The Food and Drug Administration has refused to ban 10 widely used food, drug and cosmetic dyes linked to cancer in laboratory animals, saying that although it cannot prove the dyes are safe, it also does not believe that they are dangerous.

The agency said its decision, allowing continued use of the dyes while more studies are conducted, will stand for at least a year, and, for some of the dyes, may run through the remainder of the Reagan administration.

In a letter written Friday and released yesterday, the FDA denied a petition from the Ralph Nader-organized Health Research Group, which sought an immediate ban on grounds that the dyes represent a public-health hazard.

FDA Commissioner Frank E. Young said that further study of nine of the dyes is needed, even though they have been under study since 1960. Those studies will take from one to five years more, he said.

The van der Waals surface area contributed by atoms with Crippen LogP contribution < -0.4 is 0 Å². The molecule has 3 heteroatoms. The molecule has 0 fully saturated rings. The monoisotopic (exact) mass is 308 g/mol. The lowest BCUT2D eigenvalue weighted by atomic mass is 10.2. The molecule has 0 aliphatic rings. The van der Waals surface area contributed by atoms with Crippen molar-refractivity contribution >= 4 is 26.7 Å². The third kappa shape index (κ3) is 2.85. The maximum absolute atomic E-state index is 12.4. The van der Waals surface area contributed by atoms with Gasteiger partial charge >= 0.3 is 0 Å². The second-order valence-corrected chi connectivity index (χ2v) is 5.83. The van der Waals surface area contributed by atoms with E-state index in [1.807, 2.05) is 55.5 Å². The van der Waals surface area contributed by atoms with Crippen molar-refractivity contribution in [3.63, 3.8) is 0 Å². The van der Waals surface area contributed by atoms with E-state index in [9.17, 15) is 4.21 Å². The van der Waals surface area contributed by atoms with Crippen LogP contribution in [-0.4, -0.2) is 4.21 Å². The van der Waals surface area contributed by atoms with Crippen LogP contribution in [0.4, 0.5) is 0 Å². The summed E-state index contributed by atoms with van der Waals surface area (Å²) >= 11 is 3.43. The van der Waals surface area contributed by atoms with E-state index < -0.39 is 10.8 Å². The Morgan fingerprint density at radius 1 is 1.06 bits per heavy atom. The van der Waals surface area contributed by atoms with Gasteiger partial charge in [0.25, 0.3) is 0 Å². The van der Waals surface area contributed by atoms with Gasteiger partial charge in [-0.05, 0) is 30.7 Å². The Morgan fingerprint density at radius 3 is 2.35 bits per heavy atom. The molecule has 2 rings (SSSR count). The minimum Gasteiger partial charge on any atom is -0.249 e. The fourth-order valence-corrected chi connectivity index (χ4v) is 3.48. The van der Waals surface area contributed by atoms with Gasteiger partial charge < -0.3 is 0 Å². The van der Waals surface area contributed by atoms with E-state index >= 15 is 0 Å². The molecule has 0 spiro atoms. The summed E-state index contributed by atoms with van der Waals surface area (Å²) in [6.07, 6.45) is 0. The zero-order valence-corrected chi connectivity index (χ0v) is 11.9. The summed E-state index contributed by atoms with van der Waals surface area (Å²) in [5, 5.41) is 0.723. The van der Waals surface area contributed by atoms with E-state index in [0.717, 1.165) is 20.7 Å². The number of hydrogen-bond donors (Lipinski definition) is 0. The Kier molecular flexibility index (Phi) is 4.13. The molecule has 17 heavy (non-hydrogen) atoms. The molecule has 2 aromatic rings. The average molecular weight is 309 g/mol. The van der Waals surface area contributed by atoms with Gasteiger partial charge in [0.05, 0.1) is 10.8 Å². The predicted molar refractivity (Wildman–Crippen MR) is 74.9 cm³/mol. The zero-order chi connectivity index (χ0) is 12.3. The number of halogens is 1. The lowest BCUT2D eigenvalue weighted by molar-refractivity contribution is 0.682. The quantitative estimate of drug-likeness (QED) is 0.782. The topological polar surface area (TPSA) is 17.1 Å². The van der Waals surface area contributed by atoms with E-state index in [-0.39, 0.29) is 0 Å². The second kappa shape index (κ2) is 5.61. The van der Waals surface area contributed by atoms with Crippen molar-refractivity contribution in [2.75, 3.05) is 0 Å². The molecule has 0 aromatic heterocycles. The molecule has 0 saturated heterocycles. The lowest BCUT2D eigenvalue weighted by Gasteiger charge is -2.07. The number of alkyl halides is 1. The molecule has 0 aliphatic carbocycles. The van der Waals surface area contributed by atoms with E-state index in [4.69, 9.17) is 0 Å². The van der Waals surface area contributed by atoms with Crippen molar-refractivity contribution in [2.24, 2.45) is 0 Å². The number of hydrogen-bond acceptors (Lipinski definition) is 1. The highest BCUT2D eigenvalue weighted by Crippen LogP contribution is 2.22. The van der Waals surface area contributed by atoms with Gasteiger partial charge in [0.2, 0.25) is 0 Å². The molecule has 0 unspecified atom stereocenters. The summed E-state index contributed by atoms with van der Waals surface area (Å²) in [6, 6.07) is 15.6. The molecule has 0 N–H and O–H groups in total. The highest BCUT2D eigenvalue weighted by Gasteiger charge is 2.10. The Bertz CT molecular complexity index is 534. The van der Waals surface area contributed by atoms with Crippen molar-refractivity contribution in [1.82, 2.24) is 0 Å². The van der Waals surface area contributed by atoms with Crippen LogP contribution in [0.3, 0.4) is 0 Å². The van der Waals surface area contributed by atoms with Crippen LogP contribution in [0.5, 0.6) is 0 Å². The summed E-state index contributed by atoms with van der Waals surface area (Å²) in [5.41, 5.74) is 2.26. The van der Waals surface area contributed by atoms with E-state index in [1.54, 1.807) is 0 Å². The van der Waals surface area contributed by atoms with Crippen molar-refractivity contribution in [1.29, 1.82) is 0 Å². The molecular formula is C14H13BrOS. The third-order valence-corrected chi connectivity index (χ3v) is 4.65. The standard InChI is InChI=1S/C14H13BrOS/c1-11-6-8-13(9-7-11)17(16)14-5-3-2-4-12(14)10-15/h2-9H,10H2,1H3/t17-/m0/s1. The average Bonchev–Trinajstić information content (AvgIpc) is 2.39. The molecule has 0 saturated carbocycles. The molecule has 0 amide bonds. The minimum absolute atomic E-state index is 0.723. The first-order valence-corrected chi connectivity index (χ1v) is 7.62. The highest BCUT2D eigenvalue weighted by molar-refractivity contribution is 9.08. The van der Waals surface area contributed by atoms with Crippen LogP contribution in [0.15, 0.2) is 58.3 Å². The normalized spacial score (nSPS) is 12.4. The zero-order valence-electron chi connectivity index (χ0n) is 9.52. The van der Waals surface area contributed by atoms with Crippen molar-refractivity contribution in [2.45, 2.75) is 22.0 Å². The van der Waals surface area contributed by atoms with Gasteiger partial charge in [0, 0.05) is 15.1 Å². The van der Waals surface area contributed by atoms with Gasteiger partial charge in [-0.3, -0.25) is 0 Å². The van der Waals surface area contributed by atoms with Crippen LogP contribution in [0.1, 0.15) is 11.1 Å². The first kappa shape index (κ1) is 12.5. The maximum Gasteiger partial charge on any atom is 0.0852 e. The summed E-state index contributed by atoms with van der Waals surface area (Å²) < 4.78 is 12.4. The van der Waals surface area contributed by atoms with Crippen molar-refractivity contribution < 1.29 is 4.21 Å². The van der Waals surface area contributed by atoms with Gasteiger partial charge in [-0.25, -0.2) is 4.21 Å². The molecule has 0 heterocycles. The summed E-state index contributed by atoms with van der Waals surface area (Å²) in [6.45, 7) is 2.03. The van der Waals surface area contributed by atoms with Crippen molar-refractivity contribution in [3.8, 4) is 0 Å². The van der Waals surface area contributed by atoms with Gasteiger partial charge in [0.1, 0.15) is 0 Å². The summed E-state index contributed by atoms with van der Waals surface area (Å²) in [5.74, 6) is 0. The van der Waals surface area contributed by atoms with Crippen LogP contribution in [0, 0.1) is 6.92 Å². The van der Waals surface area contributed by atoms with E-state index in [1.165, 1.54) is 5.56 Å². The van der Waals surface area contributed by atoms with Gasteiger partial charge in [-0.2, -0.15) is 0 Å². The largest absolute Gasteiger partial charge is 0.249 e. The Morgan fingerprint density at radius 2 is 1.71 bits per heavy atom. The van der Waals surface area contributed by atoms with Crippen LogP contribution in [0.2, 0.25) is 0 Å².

"In each case, I have concluded that the public health will not be endangered by the continued marketing of these color additives while these scientific, legal and policy issues are addressed," Young said.

The exception is a food, drug and cosmetic dye known as Yellow No. 5, which Young said he will permanently approve for use in foods.

Young said that, although Yellow No. 5 contains "carcinogenic constituents, an analysis of the risk associated with exposure to those constituents shows the risk to be so low that the agency can conclude that the product itself is safe."

Dr. Sidney M. Wolfe, director of the Health Research Group, said: "These carcinogenic dyes create a serious hazard to the public health. The agency's action is wholly indefensible because the dyes serve no useful purpose . . . .